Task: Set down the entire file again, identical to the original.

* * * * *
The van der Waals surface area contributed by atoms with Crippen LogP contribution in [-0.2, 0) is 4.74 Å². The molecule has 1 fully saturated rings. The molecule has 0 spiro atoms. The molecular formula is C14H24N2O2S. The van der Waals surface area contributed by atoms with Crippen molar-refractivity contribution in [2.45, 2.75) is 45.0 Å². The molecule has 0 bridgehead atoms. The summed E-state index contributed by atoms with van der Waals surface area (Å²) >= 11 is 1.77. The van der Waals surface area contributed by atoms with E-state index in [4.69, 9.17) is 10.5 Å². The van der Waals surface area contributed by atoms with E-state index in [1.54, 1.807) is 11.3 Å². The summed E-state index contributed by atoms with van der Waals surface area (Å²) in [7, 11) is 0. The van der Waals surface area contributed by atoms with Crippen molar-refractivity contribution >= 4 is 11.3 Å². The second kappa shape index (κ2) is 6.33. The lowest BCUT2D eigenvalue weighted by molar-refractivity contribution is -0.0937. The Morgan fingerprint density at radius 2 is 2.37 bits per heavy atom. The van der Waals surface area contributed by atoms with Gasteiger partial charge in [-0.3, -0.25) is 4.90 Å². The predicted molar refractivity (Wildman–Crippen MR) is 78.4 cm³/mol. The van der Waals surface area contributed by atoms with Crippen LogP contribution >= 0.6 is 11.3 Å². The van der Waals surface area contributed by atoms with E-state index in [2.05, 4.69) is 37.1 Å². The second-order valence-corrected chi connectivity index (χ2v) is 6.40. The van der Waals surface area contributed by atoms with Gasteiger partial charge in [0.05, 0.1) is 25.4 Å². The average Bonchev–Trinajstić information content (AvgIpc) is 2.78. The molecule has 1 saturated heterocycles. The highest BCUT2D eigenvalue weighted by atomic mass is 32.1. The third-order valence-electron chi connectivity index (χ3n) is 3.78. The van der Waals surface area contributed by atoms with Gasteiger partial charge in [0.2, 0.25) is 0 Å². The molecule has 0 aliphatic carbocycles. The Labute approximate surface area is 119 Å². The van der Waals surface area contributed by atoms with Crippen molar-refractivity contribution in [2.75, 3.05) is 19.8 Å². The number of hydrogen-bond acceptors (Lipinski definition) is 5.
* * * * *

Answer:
The van der Waals surface area contributed by atoms with Crippen LogP contribution in [-0.2, 0) is 4.74 Å². The molecule has 1 fully saturated rings. The molecule has 0 spiro atoms. The molecular formula is C14H24N2O2S. The van der Waals surface area contributed by atoms with Crippen molar-refractivity contribution in [2.45, 2.75) is 45.0 Å². The molecule has 0 bridgehead atoms. The summed E-state index contributed by atoms with van der Waals surface area (Å²) >= 11 is 1.77. The van der Waals surface area contributed by atoms with E-state index in [4.69, 9.17) is 10.5 Å². The van der Waals surface area contributed by atoms with E-state index in [1.54, 1.807) is 11.3 Å². The summed E-state index contributed by atoms with van der Waals surface area (Å²) in [7, 11) is 0. The van der Waals surface area contributed by atoms with Crippen molar-refractivity contribution >= 4 is 11.3 Å². The second kappa shape index (κ2) is 6.33. The lowest BCUT2D eigenvalue weighted by molar-refractivity contribution is -0.0937. The Morgan fingerprint density at radius 2 is 2.37 bits per heavy atom. The van der Waals surface area contributed by atoms with Gasteiger partial charge in [-0.3, -0.25) is 4.90 Å². The predicted molar refractivity (Wildman–Crippen MR) is 78.4 cm³/mol. The van der Waals surface area contributed by atoms with Crippen LogP contribution >= 0.6 is 11.3 Å². The van der Waals surface area contributed by atoms with E-state index in [2.05, 4.69) is 37.1 Å². The second-order valence-corrected chi connectivity index (χ2v) is 6.40. The van der Waals surface area contributed by atoms with Gasteiger partial charge in [0.05, 0.1) is 25.4 Å². The average Bonchev–Trinajstić information content (AvgIpc) is 2.78. The molecule has 1 saturated heterocycles. The highest BCUT2D eigenvalue weighted by atomic mass is 32.1. The third-order valence-electron chi connectivity index (χ3n) is 3.78. The van der Waals surface area contributed by atoms with Gasteiger partial charge in [0.2, 0.25) is 0 Å². The molecule has 0 aliphatic carbocycles. The Labute approximate surface area is 119 Å². The van der Waals surface area contributed by atoms with Crippen molar-refractivity contribution in [2.75, 3.05) is 19.8 Å². The number of hydrogen-bond acceptors (Lipinski definition) is 5.